Lynn Blakeslee

Lynn BlakesleeLynn Blakeslee was born in Los Angeles, and began violin studies at the age of four. Her teachers and mentors read as a stellar history of violin performance and pedagogy: Sascha Jacobsen (a student of Franz Kneisel), Efrem Zimbalist (Leopold Auer), Ricardo Odnoposoff (Karl Flesch), Franz Samobyl, and Sandor Vegh (Jenö Hubay).

She received her Bachelor of Music degree from the Curtis Institute of Music. A Fulbright grant took her to Vienna, where she earned a Concert Diploma with Distinction from the Akademie für Musik und Darstellende Kunst. She received a Martha Baird Rockefeller Grant, and performed in London, Vienna, Munich, and Berlin. During the Cold War, the U.S. State Department presented her in recitals in Budapest and Bucharest.

A member of Die Wiener Solisten for many years, she was also concertmaster at Theater an der Wien, a member of the Wiener Kontrapunkte, and of the Deutsche Bach Solisten. She was a soloist with the Philadelphia Orchestra, the Los Angeles Philharmonic, the Wiener Ton-Künstler, and the Wiener Kammerorchester. She attended Sandor Vegh’s International Musicians Seminar at Prussia Cove in its early years (1970 and 1971). While heading Chamber Music at the Mozarteum in Salzburg, she was also concertmaster of the chamber orchestra, Cis.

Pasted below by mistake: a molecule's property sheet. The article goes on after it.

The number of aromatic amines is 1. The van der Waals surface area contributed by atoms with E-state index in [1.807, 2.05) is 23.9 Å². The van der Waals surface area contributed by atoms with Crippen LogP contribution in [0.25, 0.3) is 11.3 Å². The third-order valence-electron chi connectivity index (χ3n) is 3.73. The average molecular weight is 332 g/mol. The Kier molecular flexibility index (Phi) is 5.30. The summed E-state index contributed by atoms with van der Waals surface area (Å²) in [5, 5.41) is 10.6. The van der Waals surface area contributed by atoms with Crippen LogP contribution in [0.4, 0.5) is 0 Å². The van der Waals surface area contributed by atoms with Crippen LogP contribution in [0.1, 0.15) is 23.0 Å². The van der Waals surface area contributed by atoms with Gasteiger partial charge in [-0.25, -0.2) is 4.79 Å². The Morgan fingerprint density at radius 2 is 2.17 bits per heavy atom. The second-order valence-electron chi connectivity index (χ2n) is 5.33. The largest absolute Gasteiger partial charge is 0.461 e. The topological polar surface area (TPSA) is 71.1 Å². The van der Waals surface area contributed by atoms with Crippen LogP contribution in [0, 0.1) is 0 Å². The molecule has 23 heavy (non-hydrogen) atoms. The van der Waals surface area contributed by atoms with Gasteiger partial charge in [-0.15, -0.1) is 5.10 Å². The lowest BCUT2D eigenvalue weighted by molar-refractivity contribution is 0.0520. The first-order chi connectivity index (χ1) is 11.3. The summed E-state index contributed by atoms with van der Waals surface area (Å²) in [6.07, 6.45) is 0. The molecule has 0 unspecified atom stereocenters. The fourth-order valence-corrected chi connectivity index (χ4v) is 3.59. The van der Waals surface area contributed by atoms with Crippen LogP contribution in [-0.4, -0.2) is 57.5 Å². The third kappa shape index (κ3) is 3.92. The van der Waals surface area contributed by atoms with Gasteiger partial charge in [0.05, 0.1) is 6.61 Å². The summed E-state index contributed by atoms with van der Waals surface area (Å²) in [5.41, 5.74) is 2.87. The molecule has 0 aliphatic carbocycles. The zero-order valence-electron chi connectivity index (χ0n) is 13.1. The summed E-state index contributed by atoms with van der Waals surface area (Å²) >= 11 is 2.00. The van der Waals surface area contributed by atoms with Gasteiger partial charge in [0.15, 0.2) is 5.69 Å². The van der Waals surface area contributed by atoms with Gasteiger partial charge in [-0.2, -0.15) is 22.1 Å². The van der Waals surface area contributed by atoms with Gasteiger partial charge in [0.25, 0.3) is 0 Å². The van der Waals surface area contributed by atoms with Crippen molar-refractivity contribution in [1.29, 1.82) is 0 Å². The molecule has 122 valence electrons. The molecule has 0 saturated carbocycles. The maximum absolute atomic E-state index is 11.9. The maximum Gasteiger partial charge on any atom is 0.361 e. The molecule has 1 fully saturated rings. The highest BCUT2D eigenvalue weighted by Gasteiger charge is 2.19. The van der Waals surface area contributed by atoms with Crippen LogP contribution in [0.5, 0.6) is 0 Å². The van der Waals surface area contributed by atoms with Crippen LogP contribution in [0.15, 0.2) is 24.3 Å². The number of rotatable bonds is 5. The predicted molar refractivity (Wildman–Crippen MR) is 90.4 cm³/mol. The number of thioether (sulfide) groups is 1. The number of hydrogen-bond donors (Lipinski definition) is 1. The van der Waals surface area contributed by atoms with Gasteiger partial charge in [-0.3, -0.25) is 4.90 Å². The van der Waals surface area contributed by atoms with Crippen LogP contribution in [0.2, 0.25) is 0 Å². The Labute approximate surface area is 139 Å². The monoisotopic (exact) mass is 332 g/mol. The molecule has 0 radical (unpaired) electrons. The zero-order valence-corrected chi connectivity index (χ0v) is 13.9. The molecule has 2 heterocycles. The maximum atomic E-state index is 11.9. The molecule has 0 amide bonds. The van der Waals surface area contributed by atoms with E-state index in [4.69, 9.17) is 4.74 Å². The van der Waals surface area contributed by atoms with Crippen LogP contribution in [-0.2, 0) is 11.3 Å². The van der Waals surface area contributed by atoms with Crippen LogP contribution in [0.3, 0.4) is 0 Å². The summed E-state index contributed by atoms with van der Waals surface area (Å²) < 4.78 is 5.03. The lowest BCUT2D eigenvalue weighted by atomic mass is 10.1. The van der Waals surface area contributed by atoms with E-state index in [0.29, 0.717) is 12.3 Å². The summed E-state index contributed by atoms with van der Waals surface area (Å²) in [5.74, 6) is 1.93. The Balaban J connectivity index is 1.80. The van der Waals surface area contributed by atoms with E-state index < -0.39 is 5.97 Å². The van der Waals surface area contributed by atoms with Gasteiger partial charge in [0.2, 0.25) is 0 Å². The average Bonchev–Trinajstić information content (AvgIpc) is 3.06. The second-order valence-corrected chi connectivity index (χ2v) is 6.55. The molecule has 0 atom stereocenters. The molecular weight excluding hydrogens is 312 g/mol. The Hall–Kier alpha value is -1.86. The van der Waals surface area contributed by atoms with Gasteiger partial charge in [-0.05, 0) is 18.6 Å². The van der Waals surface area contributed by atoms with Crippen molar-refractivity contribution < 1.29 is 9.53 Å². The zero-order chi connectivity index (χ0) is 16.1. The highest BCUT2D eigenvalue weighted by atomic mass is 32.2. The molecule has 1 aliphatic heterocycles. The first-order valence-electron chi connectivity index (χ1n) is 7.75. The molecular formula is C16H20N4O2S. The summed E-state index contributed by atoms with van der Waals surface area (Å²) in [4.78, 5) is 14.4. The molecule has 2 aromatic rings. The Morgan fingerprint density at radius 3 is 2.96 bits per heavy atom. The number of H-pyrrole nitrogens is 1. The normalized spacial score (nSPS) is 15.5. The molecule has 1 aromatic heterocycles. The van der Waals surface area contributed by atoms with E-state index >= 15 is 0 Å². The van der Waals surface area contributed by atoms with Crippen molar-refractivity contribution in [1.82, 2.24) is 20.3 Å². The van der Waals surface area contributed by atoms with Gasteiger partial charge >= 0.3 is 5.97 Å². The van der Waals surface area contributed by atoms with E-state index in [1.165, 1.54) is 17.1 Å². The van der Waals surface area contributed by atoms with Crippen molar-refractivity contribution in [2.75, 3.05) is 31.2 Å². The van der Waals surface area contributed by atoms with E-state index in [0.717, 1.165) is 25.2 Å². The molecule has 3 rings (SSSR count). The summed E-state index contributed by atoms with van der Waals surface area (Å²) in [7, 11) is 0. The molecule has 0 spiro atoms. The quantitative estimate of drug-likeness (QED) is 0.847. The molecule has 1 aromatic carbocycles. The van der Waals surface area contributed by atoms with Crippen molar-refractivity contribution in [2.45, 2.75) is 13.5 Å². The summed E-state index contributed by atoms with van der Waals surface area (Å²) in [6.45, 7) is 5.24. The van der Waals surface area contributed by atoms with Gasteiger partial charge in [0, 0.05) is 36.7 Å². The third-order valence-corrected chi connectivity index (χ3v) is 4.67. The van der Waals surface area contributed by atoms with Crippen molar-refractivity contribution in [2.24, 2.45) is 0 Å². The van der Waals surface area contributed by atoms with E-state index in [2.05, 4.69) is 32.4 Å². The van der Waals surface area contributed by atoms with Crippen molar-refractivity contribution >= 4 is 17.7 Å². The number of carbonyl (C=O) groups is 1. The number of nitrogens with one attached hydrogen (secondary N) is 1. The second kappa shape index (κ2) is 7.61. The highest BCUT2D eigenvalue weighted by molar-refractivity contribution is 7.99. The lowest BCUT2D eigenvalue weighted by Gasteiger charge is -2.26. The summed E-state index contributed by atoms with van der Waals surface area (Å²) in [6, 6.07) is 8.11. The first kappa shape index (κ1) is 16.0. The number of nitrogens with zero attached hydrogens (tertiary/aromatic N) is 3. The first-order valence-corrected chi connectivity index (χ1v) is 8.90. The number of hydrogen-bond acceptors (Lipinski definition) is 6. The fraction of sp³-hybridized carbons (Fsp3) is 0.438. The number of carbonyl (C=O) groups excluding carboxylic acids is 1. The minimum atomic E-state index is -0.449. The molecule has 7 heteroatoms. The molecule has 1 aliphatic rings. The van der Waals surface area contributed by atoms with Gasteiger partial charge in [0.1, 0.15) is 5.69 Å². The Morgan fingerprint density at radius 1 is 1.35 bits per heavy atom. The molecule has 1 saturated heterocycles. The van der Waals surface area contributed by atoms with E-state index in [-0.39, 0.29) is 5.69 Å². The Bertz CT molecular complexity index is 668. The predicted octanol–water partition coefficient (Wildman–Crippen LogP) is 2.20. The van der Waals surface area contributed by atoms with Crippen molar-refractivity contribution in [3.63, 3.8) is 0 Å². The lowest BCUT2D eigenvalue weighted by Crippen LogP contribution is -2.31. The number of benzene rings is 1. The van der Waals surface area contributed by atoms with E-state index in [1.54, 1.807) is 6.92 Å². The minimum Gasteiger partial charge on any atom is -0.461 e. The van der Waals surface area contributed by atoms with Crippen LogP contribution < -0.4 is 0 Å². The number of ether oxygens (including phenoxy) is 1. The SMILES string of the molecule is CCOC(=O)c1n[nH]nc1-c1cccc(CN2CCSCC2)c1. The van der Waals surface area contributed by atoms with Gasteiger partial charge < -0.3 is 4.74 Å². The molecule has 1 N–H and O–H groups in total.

Lynn Blakeslee’s honors included a prize at the International Musikwettbewerb, Vienna, and the Philadelphia Orchestra Award. For 15 years, Blakeslee was first violinist of the Streichquintett Mozarteum, and together with members of this ensemble, she ran a summer chamber music festival and violin workshop at Schloss Raabs in Austria.

Her teaching credits included the Mozarteum in Salzburg and its Summer Akademie, the Bruckner Konservatorium in Linz, Bowdoin Summer Music Festival, the Euro Music Academy Leipzig (Germany), the Casals Festival in Prades (France), the Sulzach-Rosenberg International Music Festival, and master classes at the Papageno School in Villarica, Chile.

Professor Blakeslee joined the Eastman faculty in 1987. She retired in the spring of 2013 and died in Austria in August 2015, while teaching Schloss Raabs.

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